Frontotemporal dementia

Last reviewed: 17 Apr 2022
Last updated: 17 Sep 2021

Summary

Definition

History and exam

Key diagnostic factors

  • coarsening of personality, social behaviour, and habits
  • progressive loss of language fluency or comprehension
  • development of memory impairment, disorientation, or apraxias
  • progressive self-neglect and abandonment of work, activities, and social contacts
More key diagnostic factors

Other diagnostic factors

  • early age at onset
  • family history of FTD
  • altered eating habits
  • inattentiveness, puerile preoccupations, economy of effort, impulsive responding, and compulsive behaviours
  • signs of amyotrophic lateral sclerosis (ALS)
  • parkinsonian symptoms
  • fasciculations, atrophy, hyper-reflexia, and other signs of motor neuron disease
  • glabellar, snout, sucking, rooting, or grasp reflex
  • loss of bladder and bowel control
Other diagnostic factors

Risk factors

  • mutations in MAPT gene
  • mutations in GRN gene
  • mutations in C9orf72 gene
  • traumatic brain injury
More risk factors

Diagnostic investigations

1st investigations to order

  • formal cognitive testing
  • brain MRI
  • brain CT
  • FBC
  • serum CRP
  • serum thyroid-stimulating hormone (TSH)
  • free thyroxine (T4)
  • metabolic panel
  • serum urea
  • serum creatinine
  • LFTs
  • serum vitamin B12 levels
  • serum folate levels
  • syphilis serology
  • HIV testing
  • serum enzyme-linked immunosorbent assay
More 1st investigations to order

Investigations to consider

  • brain fluorodeoxyglucose (FDG)-PET
  • brain single-photon emission computed tomography (SPECT)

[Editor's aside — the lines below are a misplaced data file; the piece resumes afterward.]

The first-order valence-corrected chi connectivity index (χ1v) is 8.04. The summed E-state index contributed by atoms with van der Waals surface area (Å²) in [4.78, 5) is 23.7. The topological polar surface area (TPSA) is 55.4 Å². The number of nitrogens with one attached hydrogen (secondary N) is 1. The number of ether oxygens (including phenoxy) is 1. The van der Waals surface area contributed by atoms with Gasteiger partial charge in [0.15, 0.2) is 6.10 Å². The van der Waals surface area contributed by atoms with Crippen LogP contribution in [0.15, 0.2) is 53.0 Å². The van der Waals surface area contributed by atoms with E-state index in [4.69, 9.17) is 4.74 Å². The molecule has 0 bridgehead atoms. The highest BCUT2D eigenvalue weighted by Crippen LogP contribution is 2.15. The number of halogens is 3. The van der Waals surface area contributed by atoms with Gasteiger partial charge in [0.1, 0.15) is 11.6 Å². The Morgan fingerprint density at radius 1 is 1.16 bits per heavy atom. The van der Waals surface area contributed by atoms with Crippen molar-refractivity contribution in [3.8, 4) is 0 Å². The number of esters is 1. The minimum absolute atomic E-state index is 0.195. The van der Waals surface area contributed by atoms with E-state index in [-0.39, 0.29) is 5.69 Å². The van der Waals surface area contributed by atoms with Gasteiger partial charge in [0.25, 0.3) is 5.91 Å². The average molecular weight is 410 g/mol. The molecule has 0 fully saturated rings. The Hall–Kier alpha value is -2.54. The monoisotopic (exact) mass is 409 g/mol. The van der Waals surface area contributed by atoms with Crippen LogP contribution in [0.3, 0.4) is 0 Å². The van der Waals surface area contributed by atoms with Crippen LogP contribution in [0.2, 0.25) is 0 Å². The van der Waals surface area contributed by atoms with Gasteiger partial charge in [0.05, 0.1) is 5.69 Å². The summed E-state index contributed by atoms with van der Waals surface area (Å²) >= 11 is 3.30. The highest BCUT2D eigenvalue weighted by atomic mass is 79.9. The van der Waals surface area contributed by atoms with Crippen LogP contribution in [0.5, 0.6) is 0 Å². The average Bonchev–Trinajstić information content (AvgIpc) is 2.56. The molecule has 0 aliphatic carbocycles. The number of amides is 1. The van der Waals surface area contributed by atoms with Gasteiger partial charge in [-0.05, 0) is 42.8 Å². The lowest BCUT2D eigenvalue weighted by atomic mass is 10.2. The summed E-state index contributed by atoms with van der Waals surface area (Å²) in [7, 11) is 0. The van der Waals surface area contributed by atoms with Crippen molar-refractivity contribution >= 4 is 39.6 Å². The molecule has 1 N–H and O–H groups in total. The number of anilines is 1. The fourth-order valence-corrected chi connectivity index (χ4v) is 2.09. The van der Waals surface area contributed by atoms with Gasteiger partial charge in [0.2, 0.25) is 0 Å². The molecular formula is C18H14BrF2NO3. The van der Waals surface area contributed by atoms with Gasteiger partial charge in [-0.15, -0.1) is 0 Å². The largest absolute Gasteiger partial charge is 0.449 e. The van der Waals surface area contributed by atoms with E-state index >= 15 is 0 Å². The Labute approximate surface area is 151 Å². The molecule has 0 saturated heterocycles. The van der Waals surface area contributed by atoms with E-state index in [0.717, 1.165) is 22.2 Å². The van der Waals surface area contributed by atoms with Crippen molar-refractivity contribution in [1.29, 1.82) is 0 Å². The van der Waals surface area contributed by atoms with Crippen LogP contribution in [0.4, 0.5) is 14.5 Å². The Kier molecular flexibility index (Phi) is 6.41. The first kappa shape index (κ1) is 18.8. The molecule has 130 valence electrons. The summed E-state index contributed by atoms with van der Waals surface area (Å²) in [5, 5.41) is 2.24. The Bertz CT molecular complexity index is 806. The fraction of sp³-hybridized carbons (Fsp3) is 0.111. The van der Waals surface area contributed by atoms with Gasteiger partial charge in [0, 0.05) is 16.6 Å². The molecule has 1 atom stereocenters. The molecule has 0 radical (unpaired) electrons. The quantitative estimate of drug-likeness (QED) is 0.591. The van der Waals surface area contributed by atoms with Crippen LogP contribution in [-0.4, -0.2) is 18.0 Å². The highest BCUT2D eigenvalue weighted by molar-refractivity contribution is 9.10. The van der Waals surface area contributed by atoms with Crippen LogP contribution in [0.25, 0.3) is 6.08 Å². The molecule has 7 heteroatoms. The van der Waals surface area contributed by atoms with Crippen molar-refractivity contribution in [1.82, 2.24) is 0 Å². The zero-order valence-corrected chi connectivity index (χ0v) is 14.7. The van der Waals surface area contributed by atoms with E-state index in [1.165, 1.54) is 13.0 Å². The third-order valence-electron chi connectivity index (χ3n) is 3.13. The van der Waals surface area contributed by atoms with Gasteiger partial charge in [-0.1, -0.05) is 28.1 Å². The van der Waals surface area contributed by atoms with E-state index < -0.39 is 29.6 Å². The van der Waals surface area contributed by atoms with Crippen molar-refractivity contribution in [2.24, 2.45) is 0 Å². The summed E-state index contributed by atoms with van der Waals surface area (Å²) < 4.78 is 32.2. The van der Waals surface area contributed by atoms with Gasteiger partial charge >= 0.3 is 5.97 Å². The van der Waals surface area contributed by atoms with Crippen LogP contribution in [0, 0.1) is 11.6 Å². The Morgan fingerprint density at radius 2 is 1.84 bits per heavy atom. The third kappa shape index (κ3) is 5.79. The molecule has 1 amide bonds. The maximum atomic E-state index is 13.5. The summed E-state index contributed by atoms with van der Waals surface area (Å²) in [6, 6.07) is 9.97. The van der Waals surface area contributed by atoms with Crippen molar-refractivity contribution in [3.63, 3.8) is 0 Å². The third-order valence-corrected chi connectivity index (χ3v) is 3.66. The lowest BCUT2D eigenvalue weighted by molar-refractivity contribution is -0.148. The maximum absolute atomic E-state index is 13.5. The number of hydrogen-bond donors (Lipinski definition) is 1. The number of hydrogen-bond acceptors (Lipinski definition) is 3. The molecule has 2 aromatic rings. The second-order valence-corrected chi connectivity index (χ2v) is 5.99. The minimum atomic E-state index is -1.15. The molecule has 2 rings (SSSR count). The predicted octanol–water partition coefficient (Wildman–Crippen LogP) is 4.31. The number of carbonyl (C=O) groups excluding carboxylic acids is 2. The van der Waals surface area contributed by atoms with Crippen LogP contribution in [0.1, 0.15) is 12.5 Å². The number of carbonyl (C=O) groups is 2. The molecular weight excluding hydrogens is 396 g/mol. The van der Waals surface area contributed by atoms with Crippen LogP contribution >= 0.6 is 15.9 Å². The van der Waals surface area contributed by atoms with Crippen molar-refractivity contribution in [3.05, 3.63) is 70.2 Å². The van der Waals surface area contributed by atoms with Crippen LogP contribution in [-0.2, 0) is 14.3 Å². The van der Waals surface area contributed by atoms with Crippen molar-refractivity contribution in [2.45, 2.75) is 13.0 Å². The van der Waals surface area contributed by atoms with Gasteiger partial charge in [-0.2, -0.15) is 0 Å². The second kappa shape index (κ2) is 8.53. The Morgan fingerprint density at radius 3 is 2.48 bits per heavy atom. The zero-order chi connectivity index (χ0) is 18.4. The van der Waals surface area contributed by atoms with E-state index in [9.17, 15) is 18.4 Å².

• brain biopsy
  • genetic testing
  • connective tissue panel
  • serum erythrocyte sedimentation rate
More investigations to consider

Emerging tests

  • cerebrospinal fluid analysis

Treatment algorithm

ONGOING

all patients

Contributors

Authors

Raghava Kurup Radhakrishnan, DPM(NIMHANS), DNB(Psych), MRCPsych

Consultant Psycho-geriatrician

Waitemata District Health Board

Auckland

New Zealand

Disclosures

RKR declares that he has no competing interests.

Sachin Jauhari, DMH, MRCPsych, FRANZCP

Consultant Psycho-geriatrician

Waitemata District Health Board

Honorary Senior Lecturer in Old Age Psychiatry

University of Auckland

Auckland

New Zealand

Disclosures

SJ declares that he has no competing interests.

Acknowledgements

Dr Raghava Kurup Radhakrishnan and Dr Sachin Jauhari would like to gratefully acknowledge Dr Lawrence Whalley and Dr Chiadi Onyike, the previous contributors to this topic, and colleagues Dr Ann Boston (clinical psychologist), Dr Zara Godinovich (clinical psychologist), and Diane Ellis (clinical nurse specialist) for their suggestions.

Disclosures

LW, CO, AB, ZG, and DE declare that they have no competing interests.

Peer reviewers

Daniel Kaufer, MD

Director

Memory Disorders Program

Department of Neurology

University of North Carolina at Chapel Hill

NC

Disclosures

DK has received research support, speaking honoraria, and consulting fees from Eisai, Forest Laboratories, Johnson & Johnson, Medivation, Novartis, Ortho-McNeil, and Pfizer.

Bruce L. Miller, MD

Professor of Neurology

University of California

San Francisco

CA

Disclosures

BLM declares that he has no competing interests.

Philip Scheltens, MD, PhD

Professor of Neurology

Department of Neurology/Alzheimer Center

VU University Medical Center

Amsterdam

The Netherlands

Disclosures

PS declares that he has no competing interests.

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